Is it possible to gauge the influence reading exerts over us during the course of our lives? Think back to the first books you ever read as a child. Do you still remember them? Have you read those same books as an adult and still found those same ideas grabbing you just as they did that first time?
I can remember my mother reading The Wind in the Willows to me when I was a very young child. I know the house we were living in at the time, so I know I was only 6 or 7. I can remember that sometimes I was bored, sometimes I couldn’t find my way through the complex language to the story inside. But I always wanted to hear more, I always longed for the next chapter, begged her not to stop reading. I can remember thinking, when I’m older I can read and read and read and never stop. In fact, I often got into trouble both at home and at school for doing exactly that. I can remember reading fairy stories from a huge colourful book, to the poor guy who came to mend the boiler, when I was no more than 5 or 6. I remember I loved to read about pixies and elves and fairies, all living in little toadstool houses or hollow trees with brightly painted doors and a polished door-knocker. How I wanted to live in a house in a hollow tree in the middle of a forest!
I can remember being so inspired by these stories that I started writing my own. They weren’t very long, usually about a page to begin with, and they weren’t very original or interesting. But spinning stories from my imagination, I loved to do that so much.
The books that have shaped my life? I shared some of my favourite books in a recent blog post. You can read it here, if you wish. I loved Treasure Island, Jane Eyre, the Famous Five, the Lone Pine Five, all the usual books that kids in the 1960s read. The Ann of Green Gables books by L M Montgomery were very special to me, as were the Little House on the Prairie books. The Wind in the Willows taught me that children’s stories don’t have to be facile. Shakespeare’s plays taught me that I have a brain and I’m not afraid to use it. Enid Blyton’s books showed me that being nosy is a sure way to get into trouble and end up tied up in a cellar (but, oh the adventure!).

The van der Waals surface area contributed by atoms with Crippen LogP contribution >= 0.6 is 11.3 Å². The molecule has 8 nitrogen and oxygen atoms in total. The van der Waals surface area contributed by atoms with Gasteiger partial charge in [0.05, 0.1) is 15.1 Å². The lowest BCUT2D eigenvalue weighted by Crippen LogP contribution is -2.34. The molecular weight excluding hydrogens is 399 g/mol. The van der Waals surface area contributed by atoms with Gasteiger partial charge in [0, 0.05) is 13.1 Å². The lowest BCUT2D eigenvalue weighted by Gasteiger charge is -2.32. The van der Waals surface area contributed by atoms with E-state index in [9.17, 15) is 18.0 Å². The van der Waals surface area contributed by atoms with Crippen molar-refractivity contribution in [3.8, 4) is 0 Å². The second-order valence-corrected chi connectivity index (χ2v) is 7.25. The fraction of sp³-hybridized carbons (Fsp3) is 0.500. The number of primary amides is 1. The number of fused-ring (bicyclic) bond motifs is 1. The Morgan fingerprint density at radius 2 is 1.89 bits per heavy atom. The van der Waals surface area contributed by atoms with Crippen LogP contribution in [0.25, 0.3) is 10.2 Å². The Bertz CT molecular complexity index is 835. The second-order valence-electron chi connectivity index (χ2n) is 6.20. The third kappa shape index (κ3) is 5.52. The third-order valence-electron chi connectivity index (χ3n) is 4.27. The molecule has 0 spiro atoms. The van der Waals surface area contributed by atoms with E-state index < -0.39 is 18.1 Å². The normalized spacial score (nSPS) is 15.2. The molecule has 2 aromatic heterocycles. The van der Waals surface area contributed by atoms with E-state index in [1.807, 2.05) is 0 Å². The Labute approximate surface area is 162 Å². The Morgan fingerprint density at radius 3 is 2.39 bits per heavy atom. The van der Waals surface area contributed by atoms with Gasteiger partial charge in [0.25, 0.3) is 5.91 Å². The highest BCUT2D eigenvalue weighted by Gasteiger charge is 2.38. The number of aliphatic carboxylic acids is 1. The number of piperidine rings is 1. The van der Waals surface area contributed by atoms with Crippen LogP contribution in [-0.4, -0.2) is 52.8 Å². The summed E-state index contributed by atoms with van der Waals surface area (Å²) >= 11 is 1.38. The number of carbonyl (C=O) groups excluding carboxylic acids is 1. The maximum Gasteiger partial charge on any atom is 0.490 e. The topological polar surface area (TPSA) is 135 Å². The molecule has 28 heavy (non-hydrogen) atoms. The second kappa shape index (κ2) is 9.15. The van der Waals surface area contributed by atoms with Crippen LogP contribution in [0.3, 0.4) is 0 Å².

Over the years, many, many books taught me to believe I could write, whilst their authors, people like Agatha Christie, Tom Holt, Jasper Fforde and Patricia Wentworth taught me what I wanted to write and that you don’t have to be highbrow or obscure to be a good writer. Books made me take that leap of faith: try, experiment, and when things didn’t work out, I had somewhere to go to recover. If all else fails, they make a bloody huge pile you can hide behind.
But over all of this, the books themselves, crowding about me like friends, took over my life to the detriment of all else, apart from my family, and I can honestly say that nine times out of ten, I’d sooner spend my money on a book than a bar of chocolate, and those who know me know that is really saying something. Plus bear in mind, chocolate is a paltry moment-on-the-lips purchase, whereas books can last forever.
Books made me who I am and I am soooo grateful that they did. So please read to your children, your nephews, your nieces, your grandkids. It is the biggest gift you can give them.